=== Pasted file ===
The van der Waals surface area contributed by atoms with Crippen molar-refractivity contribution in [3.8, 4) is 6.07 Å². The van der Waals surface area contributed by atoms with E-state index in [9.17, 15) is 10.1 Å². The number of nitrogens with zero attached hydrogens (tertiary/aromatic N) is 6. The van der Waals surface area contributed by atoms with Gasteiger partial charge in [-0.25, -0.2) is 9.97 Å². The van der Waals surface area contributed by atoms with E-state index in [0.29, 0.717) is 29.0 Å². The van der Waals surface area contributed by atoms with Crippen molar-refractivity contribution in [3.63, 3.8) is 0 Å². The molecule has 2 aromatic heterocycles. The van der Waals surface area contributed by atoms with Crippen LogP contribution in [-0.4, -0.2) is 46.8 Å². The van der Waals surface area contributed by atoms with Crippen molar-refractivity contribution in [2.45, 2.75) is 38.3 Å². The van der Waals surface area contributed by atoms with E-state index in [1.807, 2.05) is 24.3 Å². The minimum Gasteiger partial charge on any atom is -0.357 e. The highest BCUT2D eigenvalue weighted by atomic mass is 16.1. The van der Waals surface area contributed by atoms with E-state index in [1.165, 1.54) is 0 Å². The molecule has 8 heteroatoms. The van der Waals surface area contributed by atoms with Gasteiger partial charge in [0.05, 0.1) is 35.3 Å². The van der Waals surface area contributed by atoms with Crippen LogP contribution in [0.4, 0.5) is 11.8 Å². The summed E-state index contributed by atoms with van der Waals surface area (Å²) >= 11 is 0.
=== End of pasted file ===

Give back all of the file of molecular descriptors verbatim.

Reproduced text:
The van der Waals surface area contributed by atoms with Crippen molar-refractivity contribution in [3.8, 4) is 6.07 Å². The van der Waals surface area contributed by atoms with E-state index in [9.17, 15) is 10.1 Å². The number of nitrogens with zero attached hydrogens (tertiary/aromatic N) is 6. The van der Waals surface area contributed by atoms with Gasteiger partial charge in [-0.25, -0.2) is 9.97 Å². The van der Waals surface area contributed by atoms with E-state index in [0.29, 0.717) is 29.0 Å². The van der Waals surface area contributed by atoms with Crippen molar-refractivity contribution in [3.63, 3.8) is 0 Å². The molecule has 2 aromatic heterocycles. The van der Waals surface area contributed by atoms with Crippen LogP contribution in [-0.4, -0.2) is 46.8 Å². The van der Waals surface area contributed by atoms with Crippen molar-refractivity contribution in [2.45, 2.75) is 38.3 Å². The van der Waals surface area contributed by atoms with E-state index in [1.807, 2.05) is 24.3 Å². The minimum Gasteiger partial charge on any atom is -0.357 e. The highest BCUT2D eigenvalue weighted by atomic mass is 16.1. The van der Waals surface area contributed by atoms with E-state index in [1.165, 1.54) is 0 Å². The molecule has 8 heteroatoms. The van der Waals surface area contributed by atoms with Gasteiger partial charge in [0.05, 0.1) is 35.3 Å². The van der Waals surface area contributed by atoms with Crippen LogP contribution in [0.4, 0.5) is 11.8 Å². The summed E-state index contributed by atoms with van der Waals surface area (Å²) >= 11 is 0.